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Assessment and Selection of Competing Models for Zero-Inflated Microbiome Data.

Xu L, Paterson AD, Turpin W, Xu W - PLoS ONE (2015)

Bottom Line: We examine varying degrees of zero inflation, with or without dispersion in the count component, as well as different magnitude and direction of the covariate effect on structural zeros and the count components.We focus on the assessment of type I error, power to detect the overall covariate effect, measures of model fit, and bias and effectiveness of parameter estimations.We then discuss the model selection strategy for zero inflated data and implement it in a gut microbiome study of > 400 independent subjects.

View Article: PubMed Central - PubMed

Affiliation: Dalla Lana School of Public Health, University of Toronto, ON, M5T 3M7, Canada.

ABSTRACT
Typical data in a microbiome study consist of the operational taxonomic unit (OTU) counts that have the characteristic of excess zeros, which are often ignored by investigators. In this paper, we compare the performance of different competing methods to model data with zero inflated features through extensive simulations and application to a microbiome study. These methods include standard parametric and non-parametric models, hurdle models, and zero inflated models. We examine varying degrees of zero inflation, with or without dispersion in the count component, as well as different magnitude and direction of the covariate effect on structural zeros and the count components. We focus on the assessment of type I error, power to detect the overall covariate effect, measures of model fit, and bias and effectiveness of parameter estimations. We also evaluate the abilities of model selection strategies using Akaike information criterion (AIC) or Vuong test to identify the correct model. The simulation studies show that hurdle and zero inflated models have well controlled type I errors, higher power, better goodness of fit measures, and are more accurate and efficient in the parameter estimation. Besides that, the hurdle models have similar goodness of fit and parameter estimation for the count component as their corresponding zero inflated models. However, the estimation and interpretation of the parameters for the zero components differs, and hurdle models are more stable when structural zeros are absent. We then discuss the model selection strategy for zero inflated data and implement it in a gut microbiome study of > 400 independent subjects.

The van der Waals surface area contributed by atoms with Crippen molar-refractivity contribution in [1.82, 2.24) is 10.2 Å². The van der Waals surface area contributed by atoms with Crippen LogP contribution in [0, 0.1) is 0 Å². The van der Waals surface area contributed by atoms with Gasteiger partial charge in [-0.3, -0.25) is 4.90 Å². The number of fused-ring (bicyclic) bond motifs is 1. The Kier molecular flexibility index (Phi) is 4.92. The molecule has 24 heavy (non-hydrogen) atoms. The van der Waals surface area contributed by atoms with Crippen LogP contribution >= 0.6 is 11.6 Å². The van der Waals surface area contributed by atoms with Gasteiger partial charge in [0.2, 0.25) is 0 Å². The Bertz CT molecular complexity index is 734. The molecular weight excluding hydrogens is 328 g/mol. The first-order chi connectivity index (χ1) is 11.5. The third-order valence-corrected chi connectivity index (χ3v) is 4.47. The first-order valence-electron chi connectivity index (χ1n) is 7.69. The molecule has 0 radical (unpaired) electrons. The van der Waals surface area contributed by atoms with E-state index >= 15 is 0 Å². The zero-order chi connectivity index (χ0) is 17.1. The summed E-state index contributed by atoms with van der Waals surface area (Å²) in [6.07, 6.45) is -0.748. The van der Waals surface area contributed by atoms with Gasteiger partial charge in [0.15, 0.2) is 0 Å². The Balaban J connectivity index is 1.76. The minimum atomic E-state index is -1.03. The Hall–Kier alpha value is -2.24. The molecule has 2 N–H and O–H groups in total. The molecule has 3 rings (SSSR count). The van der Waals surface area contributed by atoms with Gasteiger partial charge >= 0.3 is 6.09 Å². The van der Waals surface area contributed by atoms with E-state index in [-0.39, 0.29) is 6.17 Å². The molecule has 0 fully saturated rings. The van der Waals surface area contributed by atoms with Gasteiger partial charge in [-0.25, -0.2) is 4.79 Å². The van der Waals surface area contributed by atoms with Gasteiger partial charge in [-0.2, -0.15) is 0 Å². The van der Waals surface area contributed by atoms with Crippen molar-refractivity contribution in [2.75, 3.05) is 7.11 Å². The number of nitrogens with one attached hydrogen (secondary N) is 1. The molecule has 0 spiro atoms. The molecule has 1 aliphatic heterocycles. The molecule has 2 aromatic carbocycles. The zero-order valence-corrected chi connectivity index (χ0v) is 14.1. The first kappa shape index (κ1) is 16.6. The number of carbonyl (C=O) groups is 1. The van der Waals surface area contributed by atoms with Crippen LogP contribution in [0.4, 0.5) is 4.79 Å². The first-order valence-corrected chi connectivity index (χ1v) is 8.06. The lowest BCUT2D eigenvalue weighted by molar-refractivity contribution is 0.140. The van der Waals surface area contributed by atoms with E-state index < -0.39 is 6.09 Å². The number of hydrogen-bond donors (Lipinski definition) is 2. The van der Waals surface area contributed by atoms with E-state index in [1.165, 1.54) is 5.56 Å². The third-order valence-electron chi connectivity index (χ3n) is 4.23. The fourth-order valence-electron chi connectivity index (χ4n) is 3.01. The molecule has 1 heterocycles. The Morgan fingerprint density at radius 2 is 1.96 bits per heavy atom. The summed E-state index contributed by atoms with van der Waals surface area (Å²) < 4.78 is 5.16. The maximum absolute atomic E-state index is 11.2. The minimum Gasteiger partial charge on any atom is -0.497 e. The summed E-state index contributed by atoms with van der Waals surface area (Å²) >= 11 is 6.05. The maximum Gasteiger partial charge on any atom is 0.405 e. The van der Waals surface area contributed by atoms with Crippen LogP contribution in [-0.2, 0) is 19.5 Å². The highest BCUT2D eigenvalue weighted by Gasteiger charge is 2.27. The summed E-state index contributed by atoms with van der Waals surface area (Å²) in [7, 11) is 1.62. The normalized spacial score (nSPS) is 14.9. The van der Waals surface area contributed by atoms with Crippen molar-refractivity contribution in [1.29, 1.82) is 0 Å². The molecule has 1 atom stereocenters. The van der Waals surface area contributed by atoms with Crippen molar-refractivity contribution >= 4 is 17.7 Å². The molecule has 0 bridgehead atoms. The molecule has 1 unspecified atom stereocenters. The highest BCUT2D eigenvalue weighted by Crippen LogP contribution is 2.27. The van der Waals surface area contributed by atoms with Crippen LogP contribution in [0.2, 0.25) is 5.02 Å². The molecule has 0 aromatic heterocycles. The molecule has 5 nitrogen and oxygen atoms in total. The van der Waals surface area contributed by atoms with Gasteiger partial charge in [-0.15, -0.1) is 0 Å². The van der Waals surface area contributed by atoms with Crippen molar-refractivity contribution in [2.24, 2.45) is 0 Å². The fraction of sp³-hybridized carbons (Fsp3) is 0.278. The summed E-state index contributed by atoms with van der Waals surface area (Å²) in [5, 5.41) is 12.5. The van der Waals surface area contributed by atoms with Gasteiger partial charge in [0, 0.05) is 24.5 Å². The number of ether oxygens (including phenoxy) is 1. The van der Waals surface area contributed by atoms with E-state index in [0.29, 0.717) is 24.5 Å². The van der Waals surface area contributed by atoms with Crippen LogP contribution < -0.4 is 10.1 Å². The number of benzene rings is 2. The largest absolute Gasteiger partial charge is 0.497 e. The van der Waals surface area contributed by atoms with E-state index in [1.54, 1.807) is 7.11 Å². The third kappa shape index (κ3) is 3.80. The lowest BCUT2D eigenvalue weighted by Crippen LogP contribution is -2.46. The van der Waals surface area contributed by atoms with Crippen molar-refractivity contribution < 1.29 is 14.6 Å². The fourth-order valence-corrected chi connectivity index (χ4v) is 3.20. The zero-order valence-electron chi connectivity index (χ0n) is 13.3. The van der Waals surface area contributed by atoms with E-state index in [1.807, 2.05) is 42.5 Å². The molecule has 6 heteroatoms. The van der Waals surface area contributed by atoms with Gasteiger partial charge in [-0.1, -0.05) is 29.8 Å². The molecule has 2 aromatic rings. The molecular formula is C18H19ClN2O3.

No MeSH data available.


Related in: MedlinePlus

The comparison plots of the observed and expected counts of bacteria for Campylobacter, Anaerotruncus and Dehalobacterium for females and males using the best three models judging by AIC criterion.The X axis is the possible values of the OTUs, the bars are the observed counts, the red line connects the expected counts produced by the model with smallest AIC values, the green line connects the expected counts produced by the model with the second smallest AIC values and the blue line connects the expected counts produced by the model with the third smallest AIC values. The first, second and third row of the plots are for bacteria Campylobacter, Anaerotruncus, and Dehalobacterium, respectively.